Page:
Sharing a beautiful article by Pujyashri Rakeshbhai Jhaveri, fondly called Bapa, on The Principle of Aparigraha. The article can be also be referred on the link: http://www.shrimadrajchandramission.org/pujyashri-gurudev/pearls-of-wisdom/the-principle-of-aparigraha-1940.htm
The Principle of Aparigraha
Modern day materialism defines a successful and happy person as one with the many possessions, great wealth and high status. Through an understanding of the Jain principle of aparigraha, Pujyashri Gurudev enlightens us on what brings true contentment in life.
A great deal has been spoken and written about aparigraha or non-possessiveness; however, we are incognisant of its true depth. No doubt, we talk of non-possessiveness with great respect and even worship the one who is non-possessive; yet, we remain unaware of its essence.
How can we acquaint ourselves with the true significance of non-possessiveness? To understand what non-possessiveness is, one must first comprehend the meaning of possessiveness. Commonly, possessiveness is understood as the possession of objects. But the Enlightened Ones say that possessiveness is delusion. It does not mean having a collection of things; it is the feeling of being the owner of those things. The ‘number of things’ therefore does not determine an individual’s possessiveness; it is the attitude he harbours towards those things, the way he relates to them that determines his possessiveness.
Our sense of ownership is not restricted to things alone, we display feelings of ownership even towards people. A husband tries to own his wife; a father his son; a teacher his student etc. This possessiveness is just another dimension of violence. Ownership implies possessiveness and where there is possessiveness, the relationship becomes violent. This is true because no one can own another without exercising violence by taking away his independence, by making the other a slave of his desires.
One may question, ‘Why do humans want to control others? Why are they so interested in possessing others?’ In response to this, the Wise say that because man has no authority over himself, he tries to make up for that ‘lack of command’, by ruling others. We wish to become independent by making others dependent on us. But we do not realise that dependence is on both sides; both parties get tied. Reigning over others cannot make us their owners; rather, it breeds sorrow. It is like attempting to quench one’s thirst with fire!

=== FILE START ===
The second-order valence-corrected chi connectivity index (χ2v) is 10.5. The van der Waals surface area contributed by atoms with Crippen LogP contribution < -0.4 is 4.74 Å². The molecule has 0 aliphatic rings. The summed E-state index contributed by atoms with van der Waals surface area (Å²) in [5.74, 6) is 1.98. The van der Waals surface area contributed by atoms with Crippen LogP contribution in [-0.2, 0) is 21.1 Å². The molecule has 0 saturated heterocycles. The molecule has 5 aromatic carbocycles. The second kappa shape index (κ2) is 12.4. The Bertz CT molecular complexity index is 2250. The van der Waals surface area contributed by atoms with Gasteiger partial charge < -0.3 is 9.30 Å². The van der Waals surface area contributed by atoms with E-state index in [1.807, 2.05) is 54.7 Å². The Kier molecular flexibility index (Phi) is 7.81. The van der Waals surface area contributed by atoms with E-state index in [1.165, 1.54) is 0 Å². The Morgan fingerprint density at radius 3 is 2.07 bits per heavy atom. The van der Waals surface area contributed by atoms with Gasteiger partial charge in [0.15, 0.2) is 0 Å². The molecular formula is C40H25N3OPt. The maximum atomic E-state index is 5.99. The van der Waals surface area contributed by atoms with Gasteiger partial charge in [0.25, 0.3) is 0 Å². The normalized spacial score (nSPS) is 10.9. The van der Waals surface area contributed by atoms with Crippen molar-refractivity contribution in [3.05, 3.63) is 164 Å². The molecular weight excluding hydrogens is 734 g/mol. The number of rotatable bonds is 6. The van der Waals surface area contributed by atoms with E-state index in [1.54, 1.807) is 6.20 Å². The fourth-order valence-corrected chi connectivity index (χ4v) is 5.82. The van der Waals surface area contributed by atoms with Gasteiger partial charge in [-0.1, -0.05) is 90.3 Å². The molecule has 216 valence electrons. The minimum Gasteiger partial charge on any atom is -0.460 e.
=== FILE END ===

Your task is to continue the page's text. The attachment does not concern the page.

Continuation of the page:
Possessiveness Leads to Slavery
We become slaves to the ones we try to possess; we get bound to them. The seeds of slavery are hidden in the very desire to be the owner. And the reason for this is that our sense of ownership is dependent on them. If the ones we claim to own leave us, with them goes our ownership too. If our ownership is dependent on others, then how can we be called their owners? Deep reflection reveals how we get bound by them, how they become our owners.
Once a mendicant entered a village. He saw a cow, tied by a rope, being led away by his owner. Seeing this, he asked the villagers, “Is this man tied to the cow or is the cow tied to this man?” The villagers replied in unison, “It is the cow that is tied to the man. The man is the owner; he is independent. The cow is owned, dependent and hence, a slave.” The mendicant asked again, “If the cow runs away, will this man run after the cow?” The people replied, “Naturally, the man will run after the cow.” He further asked, “If the man runs away, will this cow run after the man?” The ascetic clarified the underlying meaning of his question, “Consider carefully, who is really dependent on whom. The cow is tied to the man with a rope but the man is imperceptibly bound to the cow. He is the one who cannot let go of the cow. It is only with this subtle insight that it becomes evident that the man is bound to the cow and not vice-versa.” The only difference between the owner and the owned is that the slavery of the one who is owned is visible and that of the owner is not. What is most amusing is that the one who is tied may even try to escape, but the other is under the delusion that he is independent. The secrets of possessiveness are very profound. It is essential that we understand its subtle facets.